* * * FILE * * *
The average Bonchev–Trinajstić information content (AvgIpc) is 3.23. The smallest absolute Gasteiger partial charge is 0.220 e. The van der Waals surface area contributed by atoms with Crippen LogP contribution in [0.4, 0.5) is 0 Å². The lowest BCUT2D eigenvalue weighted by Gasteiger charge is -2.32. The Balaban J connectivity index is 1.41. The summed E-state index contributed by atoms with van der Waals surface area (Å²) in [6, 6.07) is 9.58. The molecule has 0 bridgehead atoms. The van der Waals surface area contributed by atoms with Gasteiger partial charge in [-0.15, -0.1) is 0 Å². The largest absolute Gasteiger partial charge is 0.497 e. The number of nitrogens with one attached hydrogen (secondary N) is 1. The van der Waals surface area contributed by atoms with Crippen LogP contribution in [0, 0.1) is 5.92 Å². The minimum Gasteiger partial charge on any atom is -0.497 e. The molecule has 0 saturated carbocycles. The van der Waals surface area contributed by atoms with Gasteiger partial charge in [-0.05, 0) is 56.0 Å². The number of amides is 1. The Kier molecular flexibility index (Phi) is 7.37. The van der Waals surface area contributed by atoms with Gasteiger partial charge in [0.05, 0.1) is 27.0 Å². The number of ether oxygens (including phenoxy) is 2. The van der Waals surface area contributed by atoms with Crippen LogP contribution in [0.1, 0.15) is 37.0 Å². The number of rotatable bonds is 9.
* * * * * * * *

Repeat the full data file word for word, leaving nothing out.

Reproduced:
The average Bonchev–Trinajstić information content (AvgIpc) is 3.23. The smallest absolute Gasteiger partial charge is 0.220 e. The van der Waals surface area contributed by atoms with Crippen LogP contribution in [0.4, 0.5) is 0 Å². The lowest BCUT2D eigenvalue weighted by Gasteiger charge is -2.32. The Balaban J connectivity index is 1.41. The summed E-state index contributed by atoms with van der Waals surface area (Å²) in [6, 6.07) is 9.58. The molecule has 0 bridgehead atoms. The van der Waals surface area contributed by atoms with Gasteiger partial charge in [-0.15, -0.1) is 0 Å². The largest absolute Gasteiger partial charge is 0.497 e. The number of nitrogens with one attached hydrogen (secondary N) is 1. The van der Waals surface area contributed by atoms with Crippen LogP contribution in [0, 0.1) is 5.92 Å². The minimum Gasteiger partial charge on any atom is -0.497 e. The molecule has 0 saturated carbocycles. The van der Waals surface area contributed by atoms with Gasteiger partial charge in [-0.05, 0) is 56.0 Å². The number of amides is 1. The Kier molecular flexibility index (Phi) is 7.37. The van der Waals surface area contributed by atoms with Gasteiger partial charge in [0.05, 0.1) is 27.0 Å². The number of ether oxygens (including phenoxy) is 2. The van der Waals surface area contributed by atoms with Crippen LogP contribution in [0.1, 0.15) is 37.0 Å². The number of rotatable bonds is 9.